My main character, Brixton Flew, has white magic, the magic of creation, and he uses it to design and build new machines. Because he is in debt, he is reluctantly working for Rembrandt Academy, the school of magical wielder instruction (kind of a boring adult version of Hogwarts, according to one of my ARC readers), where he learned how to channel and use his magic. He especially hates working there because it is the place where he fell in love with Adelaide Favan, the woman who broke his heart when they were younger.
But Adelaide has a few scars on her own heart, too. In addition to being a “mixed-breed” in her family, with her Chinese and British bloodlines, her black magic, the magic of destruction, seems to have a life of its own. It tries to steal the life energy of others, and she can’t actually control her power. Her only hope of doing so is in the Dragon Eyes, two amethysts that tie back to the fall of the Qin Empire, Beowulf, and a curse on the women in her family.
When Adelaide and her family finally locate the Dragon Eyes, it brings her right back into Brixton’s life.
I won’t give away too much, but I can say the story has its roots in my own battle with my twin dragons, which is how I refer to my depression and anxiety (I get a lot of flak for this among the pro-tame-dragon community), and my own insecurity when it comes to love. At my worst moments, I wonder who will love me, when all I seem to do is cause them to suffer, and I can do nothing for them. My husband has loved me through three rounds of severe depression, two post-partum, and I am always so amazed, grateful, and humbled at his love for me. As much as Adelaide and her magic cause Brixton to suffer, he loves her enough to willingly suffer for her—even if it costs him his life, and even if it means dealing with her family (both of which can be equally terrifying).
TLP: Which is your preferred method: self-publishing or traditional publishing? Why?
CJ: I’ve done both enough I can say without a doubt there are upsides and downsides to both, and the biggest of both of those is the same. Self-publishing means I have complete control over everything. It’s great to be in control—you can plan your sales, you can try new things, you can publish as often and as much as you want. But there are limits to everything, and one person can’t do it all. With traditional publishing, it was much easier to get my books into places and advertised in places that, as an indie author, I would either have much more difficulty doing or I would flat-out never achieve.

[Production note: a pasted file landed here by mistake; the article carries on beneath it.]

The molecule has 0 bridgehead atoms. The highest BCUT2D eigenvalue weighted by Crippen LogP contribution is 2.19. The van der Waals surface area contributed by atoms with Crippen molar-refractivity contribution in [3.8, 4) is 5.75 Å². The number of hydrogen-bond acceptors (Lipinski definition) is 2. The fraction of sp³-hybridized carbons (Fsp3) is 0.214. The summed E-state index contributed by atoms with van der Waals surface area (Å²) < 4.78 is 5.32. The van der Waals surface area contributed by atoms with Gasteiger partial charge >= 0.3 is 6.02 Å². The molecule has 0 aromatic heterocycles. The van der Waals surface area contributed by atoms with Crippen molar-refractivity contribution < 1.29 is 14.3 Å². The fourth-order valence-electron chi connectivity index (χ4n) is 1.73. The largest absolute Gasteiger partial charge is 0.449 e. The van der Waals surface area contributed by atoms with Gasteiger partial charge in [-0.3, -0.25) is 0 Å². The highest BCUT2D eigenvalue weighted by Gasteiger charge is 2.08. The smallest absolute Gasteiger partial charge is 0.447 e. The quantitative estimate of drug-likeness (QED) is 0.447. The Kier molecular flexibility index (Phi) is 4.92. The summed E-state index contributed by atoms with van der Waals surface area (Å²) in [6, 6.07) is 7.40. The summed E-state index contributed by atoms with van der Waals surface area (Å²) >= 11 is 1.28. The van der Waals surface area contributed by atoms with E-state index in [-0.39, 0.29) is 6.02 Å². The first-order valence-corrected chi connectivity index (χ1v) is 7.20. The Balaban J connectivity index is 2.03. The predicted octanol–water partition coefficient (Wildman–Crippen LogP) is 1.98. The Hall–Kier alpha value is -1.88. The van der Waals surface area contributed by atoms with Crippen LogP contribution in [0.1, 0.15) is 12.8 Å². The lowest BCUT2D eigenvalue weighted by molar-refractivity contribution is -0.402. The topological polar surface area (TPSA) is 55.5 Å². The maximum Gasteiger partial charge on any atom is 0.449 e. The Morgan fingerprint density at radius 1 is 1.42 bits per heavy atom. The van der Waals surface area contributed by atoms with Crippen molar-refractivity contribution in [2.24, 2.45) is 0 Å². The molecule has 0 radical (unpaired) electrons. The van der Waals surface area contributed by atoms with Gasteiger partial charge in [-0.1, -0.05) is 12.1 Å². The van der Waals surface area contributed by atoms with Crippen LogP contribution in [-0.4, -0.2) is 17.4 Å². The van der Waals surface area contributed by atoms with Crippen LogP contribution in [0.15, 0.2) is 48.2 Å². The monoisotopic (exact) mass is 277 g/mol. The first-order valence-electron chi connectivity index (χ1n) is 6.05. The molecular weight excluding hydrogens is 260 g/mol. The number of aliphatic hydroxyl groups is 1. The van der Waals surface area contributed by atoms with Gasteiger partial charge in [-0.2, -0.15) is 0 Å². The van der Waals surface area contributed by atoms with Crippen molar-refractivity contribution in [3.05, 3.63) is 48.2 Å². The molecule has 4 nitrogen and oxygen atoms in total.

TLP: Why write fiction? What drew you to that and how does fiction affect culture?
CJ: I write fiction because I believe I am called to; I believe in God and I believe we, as humans, carry the Imago-dei, the image of God, and since he is a creator, I am a creator, and I find a lot of delight in being so. In terms of fiction, I think there are some things you just know you are made for. Writing has always been a friend I can fall in love with a thousand times over. Ideas come into my imagination like new friends, and gradually or all at once, I’m drawn so deeply into a world between words that it’s impossible to break free without exploring it in its entirety. Of course, there are days of love-hate relationship dynamics, the days where writing seems to have gone on vacation, the times when it seems like it’s left me for good; but those days, thankfully, never last for long and only heighten the returning enjoyment. Writing for me is suited to be more of a passion, not a true love.
In terms of culture, culture and creation have a dialectic relationship. I see them as opposing strands of DNA, where they twist and turn along in a creative dance, allowing for replication, translation, and growth.
But growth is really only possible if we learn, and one of the best things someone once told me was that people learn from each other. I learned how to be more of myself by not only watching people I thought were good examples, but also bad ones, and trying to copy the good and avoid the bad. I have not always succeeded, but having these guidelines allowed me to make a template in which I could sort of build and grow into who I was (am) meant to be.
My characters offer that sort of opportunity for my readers. Find ones you like, and emulate them, and see the bad ones, and avoid them. We do that with people in our own lives, and each different person, whether real or imaginary, allows us the chance to find new ways be our best and truest selves. I think creators like me have a responsibility to create people that are real, both hero and villain alike, to show different sides of humanity (and inhumanity) and the problems we run into in a fallen world. Uncle Tom’s Cabin arguably influenced America into taking a definite stand on the issue of slavery, and references to To Kill a Mockingbird and 1984 have made recent rounds in political discussions. But it’s not just in the political aspect that we need good characters. There is no being a hero without having a good conflict, and there is no becoming a mentor without failure.
Culture always starts at an individual level, just as a fire begins with a spark. [Robert] McKee says that the goal of a story is to lose yourself to find yourself, and I think if we have enough ideas where people can agree on—and honestly, people can agree on plenty, if we’re not looking for the specific divisions between us—we can achieve tomorrow what people think is impossible today. There’s not only pleasure to be had in possibilities, but power, too. And just like fire, power can be good and bad, and it’s up to us to use it responsibly.
Image at Top: Excerpt of cover for One Flew Through the Dragon Heart.